Te Kaitaka / Stevens Lawson Architects

Te Kaitaka / Stevens Lawson Architects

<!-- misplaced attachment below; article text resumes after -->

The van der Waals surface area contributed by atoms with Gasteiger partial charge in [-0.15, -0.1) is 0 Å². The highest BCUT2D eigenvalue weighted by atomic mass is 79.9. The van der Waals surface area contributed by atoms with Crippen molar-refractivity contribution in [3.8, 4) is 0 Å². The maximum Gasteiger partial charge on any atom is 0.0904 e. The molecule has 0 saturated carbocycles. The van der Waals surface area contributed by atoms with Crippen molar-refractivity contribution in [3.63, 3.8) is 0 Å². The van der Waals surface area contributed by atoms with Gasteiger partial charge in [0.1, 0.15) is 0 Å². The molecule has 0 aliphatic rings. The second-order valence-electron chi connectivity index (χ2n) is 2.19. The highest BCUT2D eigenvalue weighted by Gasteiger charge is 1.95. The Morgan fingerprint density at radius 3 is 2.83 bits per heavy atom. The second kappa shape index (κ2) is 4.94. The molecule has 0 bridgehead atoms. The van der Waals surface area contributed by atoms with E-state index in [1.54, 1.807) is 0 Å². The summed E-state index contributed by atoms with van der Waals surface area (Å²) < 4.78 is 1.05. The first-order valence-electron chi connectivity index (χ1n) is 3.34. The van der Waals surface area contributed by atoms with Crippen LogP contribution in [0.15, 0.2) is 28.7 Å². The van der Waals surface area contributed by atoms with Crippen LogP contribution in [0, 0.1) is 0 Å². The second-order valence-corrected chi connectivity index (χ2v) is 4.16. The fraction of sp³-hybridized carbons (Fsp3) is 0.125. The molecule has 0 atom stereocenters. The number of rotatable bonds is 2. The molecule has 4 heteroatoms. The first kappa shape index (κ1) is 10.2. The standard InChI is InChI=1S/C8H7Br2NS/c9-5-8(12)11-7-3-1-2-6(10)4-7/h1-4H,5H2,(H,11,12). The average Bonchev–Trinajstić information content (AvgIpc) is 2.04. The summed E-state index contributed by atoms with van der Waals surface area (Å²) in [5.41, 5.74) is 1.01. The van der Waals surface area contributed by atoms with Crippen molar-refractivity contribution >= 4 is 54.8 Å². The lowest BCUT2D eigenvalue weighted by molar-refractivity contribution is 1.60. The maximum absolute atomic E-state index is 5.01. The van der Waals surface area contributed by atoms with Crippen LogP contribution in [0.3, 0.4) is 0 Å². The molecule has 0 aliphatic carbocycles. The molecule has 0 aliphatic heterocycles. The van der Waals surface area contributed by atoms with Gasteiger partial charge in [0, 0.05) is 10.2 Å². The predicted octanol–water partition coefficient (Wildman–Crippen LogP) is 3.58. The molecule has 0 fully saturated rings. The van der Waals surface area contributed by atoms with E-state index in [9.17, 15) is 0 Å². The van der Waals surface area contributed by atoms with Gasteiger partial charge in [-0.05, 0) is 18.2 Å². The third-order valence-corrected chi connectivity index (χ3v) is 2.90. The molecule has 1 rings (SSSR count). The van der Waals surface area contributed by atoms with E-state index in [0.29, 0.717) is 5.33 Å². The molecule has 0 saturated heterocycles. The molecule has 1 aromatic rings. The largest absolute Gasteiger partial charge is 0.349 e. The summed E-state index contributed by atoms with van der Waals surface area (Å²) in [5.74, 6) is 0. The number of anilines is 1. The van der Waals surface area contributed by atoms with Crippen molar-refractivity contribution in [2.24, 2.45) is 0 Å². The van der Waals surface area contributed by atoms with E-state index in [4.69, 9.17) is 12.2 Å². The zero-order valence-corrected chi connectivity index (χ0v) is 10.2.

first_imgArchitects: Stevens Lawson Architects Area Area of this architecture project Projects Houses New Zealand Te Kaitaka / Stevens Lawson Architects “COPY” Nicholas Stevens, Gary Lawson ShareFacebookTwitterPinterestWhatsappMailOrhttps://www.archdaily.com/892179/te-kaitaka-stevens-lawson-architects Clipboard “COPY” ShareFacebookTwitterPinterestWhatsappMailOrhttps://www.archdaily.com/892179/te-kaitaka-stevens-lawson-architects Clipboard ArchDaily Te Kaitaka / Stevens Lawson ArchitectsSave this projectSaveTe Kaitaka / Stevens Lawson Architects Save this picture!© Mark SmithRecommended ProductsPorcelain StonewareApavisaFloor Tiles – RegenerationWoodSculptformTimber Click-on BattensPorcelain StonewareCeramiche KeopeCeramic Tiles – BackWindowsLibartVertical Retracting Doors & WindowsText description provided by the architects. Te Kaitaka is nestled amongst the tussock covered hills of Roy’s Peninsula on the shores of Lake Wanaka, in the South Island of New Zealand. It is situated on the edge of Te Wahipounamu / Southwest New Zealand World Heritage Area and Mt Aspiring National Park. The area is renowned for its dramatic landscape with large valleys, carved out by ancient glaciers, dissecting high mountain ranges. It is also a Mecca for outdoor leisure activities including hiking, fishing, and boating in summer and skiing in winter.Save this picture!© Mark SmithOur approach was to investigate an architectural language in conversation with the natural environment and local building traditions. Abstracted triangulated geometries and origami-like folds and cuts were employed to create a sculptural form that related strongly to the alpine landscape. This was articulated with reference to the forms and textures of the vernacular timber woolsheds of the area.Save this picture!© Mark SmithSave this picture!Floor PlansSave this picture!© Mark SmithLocal planning rules required a building platform that was no greater than 25 meters square. Our design process started with a square piece of paper. It was tilted to create a roof plane that mirrored the slope of the land, then trimmed to fit the undulating landform and to create courtyards to the east and west. The roof plane was sliced on the angle and folded up to form sky-lights, the edges were folded down to form walls enclosing the space within.Save this picture!© Mark SmithIn Maori culture, the cloak, Te Kaitaka, is a potent symbol of shelter and nurture. A skin of natural cedar cloaks the raw concrete structure, analogous to the tussock draped over the rocky landscape. The weathered camouflage exterior gives way to a cave-like interior, the concrete and stone mass providing a sense of protection from the power of the landscape and the extreme regional climate. This is an intriguing but satisfying reversal of the orthodox material schema of concrete exterior and timber interior.Save this picture!© Mark SmithThe central living area comprises a series of diagonally interlocking spaces which culminate in a cavernous aperture which is carved through to the upper floor, creating a sense of connectedness and spatial fluidity. Shafts of winter sunlight penetrate deep into space through raised angular skylights and deep framed windows, evoking an almost spiritual atmosphere. The roof plane dips low, forming a sheltered verandah space, framing views to the lake and mountains.Save this picture!© Mark SmithThe materiality of the building has a tactility and earthy sensuality expressed by the textured concrete walls, rough-hewn schist floors, and bandsawn oiled timber ceilings. A subtle scent of cedar permeates the space. The building is enriched by handcrafted detailing and has been assembled with the skill and precision of a furniture maker. This house is a sanctuary for our clients, their family, and friends. Although generous in its proportions and theatrical in its expression it is also an intimate and sociable home with a sense of informality and an atmosphere of serenity. As a sculptural object within the landscape enfolding a rich interior experience, this house evokes a profound sense of place.Save this picture!© Mark SmithProject gallerySee allShow lessHikari House / Pranala AssociatesSelected ProjectsCanteen for Rohde & Schwarz / landau+kindelbacher Architekten InnenarchitektenSelected Projects Share Area:  589 m² Year Completion year of this architecture project Lead Architects: Manufacturers: Autex, DRYDEN, GIB, HERMPAC, COWDROY, FIRTH, JAYDEX Photographs:  Mark Smith Manufacturers Brands with products used in this architecture project CopyHouses•New Zealand Year:  Photographs Save this picture!© Mark Smith+ 22Curated by María Francisca González Share 2010 CopyAbout this officeStevens Lawson ArchitectsOfficeFollowProductsWoodConcrete#TagsProjectsBuilt ProjectsSelected ProjectsResidential ArchitectureHousesNew ZealandPublished on April 10, 2018Cite: “Te Kaitaka / Stevens Lawson Architects” 10 Apr 2018. ArchDaily. Accessed 11 Jun 2021. 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